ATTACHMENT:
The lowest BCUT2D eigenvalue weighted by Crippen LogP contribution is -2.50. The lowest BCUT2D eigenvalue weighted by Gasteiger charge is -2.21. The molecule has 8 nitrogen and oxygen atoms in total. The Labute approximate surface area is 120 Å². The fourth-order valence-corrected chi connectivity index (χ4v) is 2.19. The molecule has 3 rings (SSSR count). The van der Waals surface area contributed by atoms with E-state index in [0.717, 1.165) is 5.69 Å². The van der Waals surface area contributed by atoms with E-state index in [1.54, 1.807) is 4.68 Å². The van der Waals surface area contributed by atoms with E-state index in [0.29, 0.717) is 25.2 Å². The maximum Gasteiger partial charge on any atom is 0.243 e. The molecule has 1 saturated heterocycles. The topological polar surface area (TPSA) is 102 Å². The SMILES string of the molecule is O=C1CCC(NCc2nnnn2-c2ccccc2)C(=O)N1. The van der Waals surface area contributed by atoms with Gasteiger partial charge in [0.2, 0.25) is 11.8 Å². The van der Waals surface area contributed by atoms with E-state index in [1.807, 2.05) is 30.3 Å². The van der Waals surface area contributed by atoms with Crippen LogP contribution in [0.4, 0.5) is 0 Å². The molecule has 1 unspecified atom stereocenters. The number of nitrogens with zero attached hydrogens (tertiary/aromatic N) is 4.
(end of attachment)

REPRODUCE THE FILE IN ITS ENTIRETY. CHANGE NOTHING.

The lowest BCUT2D eigenvalue weighted by Crippen LogP contribution is -2.50. The lowest BCUT2D eigenvalue weighted by Gasteiger charge is -2.21. The molecule has 8 nitrogen and oxygen atoms in total. The Labute approximate surface area is 120 Å². The fourth-order valence-corrected chi connectivity index (χ4v) is 2.19. The molecule has 3 rings (SSSR count). The van der Waals surface area contributed by atoms with E-state index in [0.717, 1.165) is 5.69 Å². The van der Waals surface area contributed by atoms with E-state index in [1.54, 1.807) is 4.68 Å². The van der Waals surface area contributed by atoms with E-state index in [0.29, 0.717) is 25.2 Å². The maximum Gasteiger partial charge on any atom is 0.243 e. The molecule has 1 saturated heterocycles. The topological polar surface area (TPSA) is 102 Å². The SMILES string of the molecule is O=C1CCC(NCc2nnnn2-c2ccccc2)C(=O)N1. The van der Waals surface area contributed by atoms with Gasteiger partial charge in [0.2, 0.25) is 11.8 Å². The van der Waals surface area contributed by atoms with E-state index in [1.807, 2.05) is 30.3 Å². The van der Waals surface area contributed by atoms with Crippen LogP contribution in [0.4, 0.5) is 0 Å². The molecule has 1 unspecified atom stereocenters. The number of nitrogens with zero attached hydrogens (tertiary/aromatic N) is 4.